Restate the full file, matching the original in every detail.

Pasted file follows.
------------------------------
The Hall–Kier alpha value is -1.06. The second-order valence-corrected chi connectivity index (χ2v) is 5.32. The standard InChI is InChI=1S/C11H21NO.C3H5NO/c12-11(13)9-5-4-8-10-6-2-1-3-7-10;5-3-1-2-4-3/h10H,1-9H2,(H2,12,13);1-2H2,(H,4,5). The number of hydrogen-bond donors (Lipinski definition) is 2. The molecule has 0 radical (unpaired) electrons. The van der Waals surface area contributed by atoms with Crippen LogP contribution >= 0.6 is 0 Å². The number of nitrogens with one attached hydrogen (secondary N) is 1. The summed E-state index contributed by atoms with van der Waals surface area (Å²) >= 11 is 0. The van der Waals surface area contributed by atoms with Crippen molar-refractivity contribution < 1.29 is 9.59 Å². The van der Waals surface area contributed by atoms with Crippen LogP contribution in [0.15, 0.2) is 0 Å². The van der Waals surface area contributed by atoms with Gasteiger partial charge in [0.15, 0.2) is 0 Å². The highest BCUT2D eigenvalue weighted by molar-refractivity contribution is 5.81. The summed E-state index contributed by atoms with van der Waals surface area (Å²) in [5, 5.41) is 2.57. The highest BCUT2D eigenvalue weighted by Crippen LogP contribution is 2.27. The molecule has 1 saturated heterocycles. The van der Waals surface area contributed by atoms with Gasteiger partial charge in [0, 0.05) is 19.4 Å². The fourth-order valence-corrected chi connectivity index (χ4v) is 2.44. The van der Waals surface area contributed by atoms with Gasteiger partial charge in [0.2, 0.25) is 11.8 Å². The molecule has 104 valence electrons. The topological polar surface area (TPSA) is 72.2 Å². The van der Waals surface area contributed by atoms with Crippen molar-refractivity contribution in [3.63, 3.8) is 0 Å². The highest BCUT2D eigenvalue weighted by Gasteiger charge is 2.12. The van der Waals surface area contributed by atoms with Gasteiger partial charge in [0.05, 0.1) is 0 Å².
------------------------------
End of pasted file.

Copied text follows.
The Hall–Kier alpha value is -1.06. The second-order valence-corrected chi connectivity index (χ2v) is 5.32. The standard InChI is InChI=1S/C11H21NO.C3H5NO/c12-11(13)9-5-4-8-10-6-2-1-3-7-10;5-3-1-2-4-3/h10H,1-9H2,(H2,12,13);1-2H2,(H,4,5). The number of hydrogen-bond donors (Lipinski definition) is 2. The molecule has 0 radical (unpaired) electrons. The van der Waals surface area contributed by atoms with Crippen LogP contribution >= 0.6 is 0 Å². The number of nitrogens with one attached hydrogen (secondary N) is 1. The summed E-state index contributed by atoms with van der Waals surface area (Å²) >= 11 is 0. The van der Waals surface area contributed by atoms with Crippen molar-refractivity contribution < 1.29 is 9.59 Å². The van der Waals surface area contributed by atoms with Crippen LogP contribution in [0.15, 0.2) is 0 Å². The van der Waals surface area contributed by atoms with Gasteiger partial charge in [0.15, 0.2) is 0 Å². The highest BCUT2D eigenvalue weighted by molar-refractivity contribution is 5.81. The summed E-state index contributed by atoms with van der Waals surface area (Å²) in [5, 5.41) is 2.57. The highest BCUT2D eigenvalue weighted by Crippen LogP contribution is 2.27. The molecule has 1 saturated heterocycles. The van der Waals surface area contributed by atoms with Gasteiger partial charge in [0, 0.05) is 19.4 Å². The fourth-order valence-corrected chi connectivity index (χ4v) is 2.44. The van der Waals surface area contributed by atoms with Gasteiger partial charge in [0.2, 0.25) is 11.8 Å². The molecule has 104 valence electrons. The topological polar surface area (TPSA) is 72.2 Å². The van der Waals surface area contributed by atoms with Crippen molar-refractivity contribution in [3.63, 3.8) is 0 Å². The highest BCUT2D eigenvalue weighted by Gasteiger charge is 2.12. The van der Waals surface area contributed by atoms with Gasteiger partial charge in [0.05, 0.1) is 0 Å².